What’s in the Friendly, Stiff Dictionary that the “God of Dictionaries” Wrote for the Covid-19 Disaster | FRIDAY DIGITAL

What’s in the Friendly, Stiff Dictionary that the “God of Dictionaries” Wrote for the Covid-19 Disaster

  • Share on Twitter
  • Share on LINE

Japanese language dictionary is a “map of modern language

The eighth edition of the Sanseido Japanese Dictionary, the first fully revised edition in eight years, was released in late December last year. There was a lot of talk about the deletion of words such as “MD,” “Stu” and “Kogyaru” that are no longer in use, and the addition of words such as “social distance,” “human flow” and “silent diet” to reflect the Covid-19 disaster, but when you actually look at the dictionary, you will be amazed at the wealth of trivia, etymology and history of words. In fact, I was surprised by the wealth of trivia, etymology, and history of the words.

The dictionary has become more interesting and user-friendly as a reading material. If I were to use an analogy, I would say that it has changed from a serious honors student who simply states the facts to an honors student who is a bit chatty, knowledgeable, and has high communicative power.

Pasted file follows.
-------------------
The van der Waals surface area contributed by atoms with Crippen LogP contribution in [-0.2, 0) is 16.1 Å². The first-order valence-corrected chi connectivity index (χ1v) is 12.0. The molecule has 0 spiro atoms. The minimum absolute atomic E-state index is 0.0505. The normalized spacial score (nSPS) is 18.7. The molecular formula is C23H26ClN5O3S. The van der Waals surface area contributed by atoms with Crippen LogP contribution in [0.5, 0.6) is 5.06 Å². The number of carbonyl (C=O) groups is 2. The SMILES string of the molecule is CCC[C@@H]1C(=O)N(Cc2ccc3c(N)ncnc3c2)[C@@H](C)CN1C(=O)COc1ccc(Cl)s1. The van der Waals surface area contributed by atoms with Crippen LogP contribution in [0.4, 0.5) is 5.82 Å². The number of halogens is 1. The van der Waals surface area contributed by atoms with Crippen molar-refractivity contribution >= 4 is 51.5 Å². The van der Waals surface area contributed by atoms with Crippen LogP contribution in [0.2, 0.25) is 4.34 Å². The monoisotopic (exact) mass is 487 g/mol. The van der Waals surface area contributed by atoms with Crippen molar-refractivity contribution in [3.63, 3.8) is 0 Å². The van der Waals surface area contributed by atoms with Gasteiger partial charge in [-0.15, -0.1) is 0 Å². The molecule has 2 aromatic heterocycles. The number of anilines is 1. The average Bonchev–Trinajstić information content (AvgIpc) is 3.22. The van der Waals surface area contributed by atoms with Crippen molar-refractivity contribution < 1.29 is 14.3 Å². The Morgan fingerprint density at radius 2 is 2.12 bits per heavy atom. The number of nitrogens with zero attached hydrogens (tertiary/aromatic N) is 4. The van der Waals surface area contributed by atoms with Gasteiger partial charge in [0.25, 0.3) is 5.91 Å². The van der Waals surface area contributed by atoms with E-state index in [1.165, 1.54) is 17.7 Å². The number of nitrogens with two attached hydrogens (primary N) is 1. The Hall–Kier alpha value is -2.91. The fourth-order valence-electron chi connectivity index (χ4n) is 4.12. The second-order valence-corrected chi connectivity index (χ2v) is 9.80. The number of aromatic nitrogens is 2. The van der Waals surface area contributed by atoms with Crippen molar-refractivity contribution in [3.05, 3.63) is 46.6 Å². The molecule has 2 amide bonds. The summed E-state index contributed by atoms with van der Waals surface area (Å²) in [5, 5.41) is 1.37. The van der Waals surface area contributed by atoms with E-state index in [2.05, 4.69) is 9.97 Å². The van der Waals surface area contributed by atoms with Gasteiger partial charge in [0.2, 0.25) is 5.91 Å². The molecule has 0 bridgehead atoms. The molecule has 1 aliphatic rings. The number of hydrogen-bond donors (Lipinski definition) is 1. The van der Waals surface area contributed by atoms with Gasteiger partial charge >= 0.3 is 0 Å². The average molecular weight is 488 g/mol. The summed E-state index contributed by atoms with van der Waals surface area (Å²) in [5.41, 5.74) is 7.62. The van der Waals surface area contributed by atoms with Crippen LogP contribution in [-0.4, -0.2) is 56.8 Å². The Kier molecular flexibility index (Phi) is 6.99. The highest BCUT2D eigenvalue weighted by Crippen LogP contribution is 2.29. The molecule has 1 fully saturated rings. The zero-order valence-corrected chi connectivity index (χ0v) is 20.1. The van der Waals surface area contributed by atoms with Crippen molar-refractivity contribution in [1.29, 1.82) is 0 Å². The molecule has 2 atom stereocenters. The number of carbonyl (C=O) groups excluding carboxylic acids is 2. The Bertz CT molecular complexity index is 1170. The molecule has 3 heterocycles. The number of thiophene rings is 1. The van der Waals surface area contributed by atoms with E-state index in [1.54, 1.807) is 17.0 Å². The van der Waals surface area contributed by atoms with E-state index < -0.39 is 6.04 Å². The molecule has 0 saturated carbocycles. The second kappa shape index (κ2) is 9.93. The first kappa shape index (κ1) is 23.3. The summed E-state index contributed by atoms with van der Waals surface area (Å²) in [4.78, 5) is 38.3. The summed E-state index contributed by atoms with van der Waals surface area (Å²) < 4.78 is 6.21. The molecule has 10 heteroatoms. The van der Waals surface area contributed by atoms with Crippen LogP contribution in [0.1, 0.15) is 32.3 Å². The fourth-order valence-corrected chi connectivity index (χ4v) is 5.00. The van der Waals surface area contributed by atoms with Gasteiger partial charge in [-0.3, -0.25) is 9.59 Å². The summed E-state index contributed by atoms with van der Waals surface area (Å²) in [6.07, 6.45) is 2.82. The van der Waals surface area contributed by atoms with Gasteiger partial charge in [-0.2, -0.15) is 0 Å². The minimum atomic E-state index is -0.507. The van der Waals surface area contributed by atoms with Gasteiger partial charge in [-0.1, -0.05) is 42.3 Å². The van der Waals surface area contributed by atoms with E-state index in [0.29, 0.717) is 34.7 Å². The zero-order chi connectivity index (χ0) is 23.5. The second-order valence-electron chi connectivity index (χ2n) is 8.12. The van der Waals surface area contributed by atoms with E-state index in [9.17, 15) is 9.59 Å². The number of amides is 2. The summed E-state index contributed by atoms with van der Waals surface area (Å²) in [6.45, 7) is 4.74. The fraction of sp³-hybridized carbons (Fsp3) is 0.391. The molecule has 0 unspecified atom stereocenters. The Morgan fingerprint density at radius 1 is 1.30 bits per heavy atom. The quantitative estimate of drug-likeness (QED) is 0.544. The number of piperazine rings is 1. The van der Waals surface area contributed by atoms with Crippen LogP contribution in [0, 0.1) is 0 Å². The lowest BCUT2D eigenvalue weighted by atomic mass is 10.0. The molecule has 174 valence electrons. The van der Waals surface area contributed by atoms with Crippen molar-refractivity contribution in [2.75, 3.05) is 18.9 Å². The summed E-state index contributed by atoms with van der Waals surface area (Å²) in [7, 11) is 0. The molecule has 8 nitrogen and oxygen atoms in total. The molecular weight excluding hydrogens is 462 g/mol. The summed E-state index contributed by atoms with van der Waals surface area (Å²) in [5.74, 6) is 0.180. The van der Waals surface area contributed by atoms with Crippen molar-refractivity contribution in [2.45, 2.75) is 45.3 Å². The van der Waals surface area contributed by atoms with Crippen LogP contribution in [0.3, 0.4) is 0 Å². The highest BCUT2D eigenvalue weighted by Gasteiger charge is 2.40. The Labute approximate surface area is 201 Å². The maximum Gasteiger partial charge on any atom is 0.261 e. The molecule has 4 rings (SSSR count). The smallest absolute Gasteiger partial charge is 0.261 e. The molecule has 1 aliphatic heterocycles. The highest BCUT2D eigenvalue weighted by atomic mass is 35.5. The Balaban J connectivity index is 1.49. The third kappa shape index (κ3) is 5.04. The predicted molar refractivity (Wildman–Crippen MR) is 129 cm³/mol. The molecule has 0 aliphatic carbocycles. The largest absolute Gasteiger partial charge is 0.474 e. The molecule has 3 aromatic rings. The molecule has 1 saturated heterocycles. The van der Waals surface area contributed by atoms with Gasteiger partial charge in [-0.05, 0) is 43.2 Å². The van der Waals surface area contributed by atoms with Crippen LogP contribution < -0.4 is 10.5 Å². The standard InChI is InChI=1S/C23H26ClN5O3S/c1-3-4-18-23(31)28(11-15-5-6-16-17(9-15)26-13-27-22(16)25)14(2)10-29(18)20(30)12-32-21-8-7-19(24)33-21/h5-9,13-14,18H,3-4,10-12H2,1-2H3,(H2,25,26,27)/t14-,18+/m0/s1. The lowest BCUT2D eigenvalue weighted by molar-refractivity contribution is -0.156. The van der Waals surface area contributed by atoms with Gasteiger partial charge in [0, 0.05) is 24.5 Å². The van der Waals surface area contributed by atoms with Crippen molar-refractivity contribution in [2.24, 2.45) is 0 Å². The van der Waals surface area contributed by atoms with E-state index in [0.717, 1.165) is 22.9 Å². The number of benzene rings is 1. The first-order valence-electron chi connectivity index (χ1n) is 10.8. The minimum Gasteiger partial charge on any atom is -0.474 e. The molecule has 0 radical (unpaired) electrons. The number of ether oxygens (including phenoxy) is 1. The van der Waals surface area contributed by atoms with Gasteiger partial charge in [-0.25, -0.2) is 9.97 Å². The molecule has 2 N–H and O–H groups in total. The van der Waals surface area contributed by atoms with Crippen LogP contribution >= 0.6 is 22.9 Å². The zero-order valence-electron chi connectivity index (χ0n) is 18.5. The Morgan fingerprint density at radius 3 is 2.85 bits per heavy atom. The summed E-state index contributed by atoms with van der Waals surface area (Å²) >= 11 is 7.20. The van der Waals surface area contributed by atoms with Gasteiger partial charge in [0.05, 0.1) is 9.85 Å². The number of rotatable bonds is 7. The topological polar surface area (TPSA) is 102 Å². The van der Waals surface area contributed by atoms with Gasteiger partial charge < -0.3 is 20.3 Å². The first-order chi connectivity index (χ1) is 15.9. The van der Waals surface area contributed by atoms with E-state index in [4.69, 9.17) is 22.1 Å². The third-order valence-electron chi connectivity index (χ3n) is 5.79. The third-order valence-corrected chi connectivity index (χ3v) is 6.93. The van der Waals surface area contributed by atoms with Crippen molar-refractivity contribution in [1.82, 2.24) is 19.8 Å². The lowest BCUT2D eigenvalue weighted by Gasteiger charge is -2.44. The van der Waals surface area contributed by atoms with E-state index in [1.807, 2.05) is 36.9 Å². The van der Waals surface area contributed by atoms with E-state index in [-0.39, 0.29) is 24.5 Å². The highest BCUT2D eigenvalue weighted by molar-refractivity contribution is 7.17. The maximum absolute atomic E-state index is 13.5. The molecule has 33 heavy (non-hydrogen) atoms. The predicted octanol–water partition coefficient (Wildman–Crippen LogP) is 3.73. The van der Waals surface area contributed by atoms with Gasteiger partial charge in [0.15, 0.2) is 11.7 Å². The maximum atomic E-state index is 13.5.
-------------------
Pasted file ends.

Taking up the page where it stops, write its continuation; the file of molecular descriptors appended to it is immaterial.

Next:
Hiroaki Iima, an editorial board member of the Sanseido Japanese Dictionary and a scholar of the Japanese language, says, “The Sanseido Japanese Dictionary has changed the way we think about words.

What the Sanseido Japanese Dictionary is trying to do is to ‘create a map of modern Japanese. Of course we include traditional Japanese. On the other hand, for example, the word ‘yabai’ is now used not only by young people but also by older people. Also, a dictionary cannot be called a “dictionary of modern Japanese” if it does not include words such as “gachi,” which means “it’s really cold today,” and “susuku,” an abbreviation for subscription.

It is often misunderstood that small dictionaries such as the Sanseido Japanese Dictionary are made by extracting words from large dictionaries such as “Daijirin” and “Kojien. But in fact, we have collected and explained words independently. In contrast to large encyclopedic dictionaries of 200,000 to 300,000 words, we have delved into words in the range of about 80,000 words as an everyday language dictionary.

The eighth edition of the Sanseido Japanese Dictionary, the first fully revised edition in eight years, reflects the Covid-19 disaster, and the addition of words such as “social distance,” “human flow,” and “silent diet” has become a hot topic (Photo: Afro)

The reason for the inclusion of “tsurami” and “drowsiness” usage is “deep understanding.

As a way to delve deeper, I was surprised by the very detailed nuances of the word “mi,” for example.

The word “mi” is a suffix, and is used for things like “redness,” “yellowness,” “strangeness,” and “gratefulness. In kanji, it is also written as “taste. The suffix “mi” in “pity,” “pain,” “sorrow,” etc. is not similar to this. These are not suffixes, but they have similar meanings.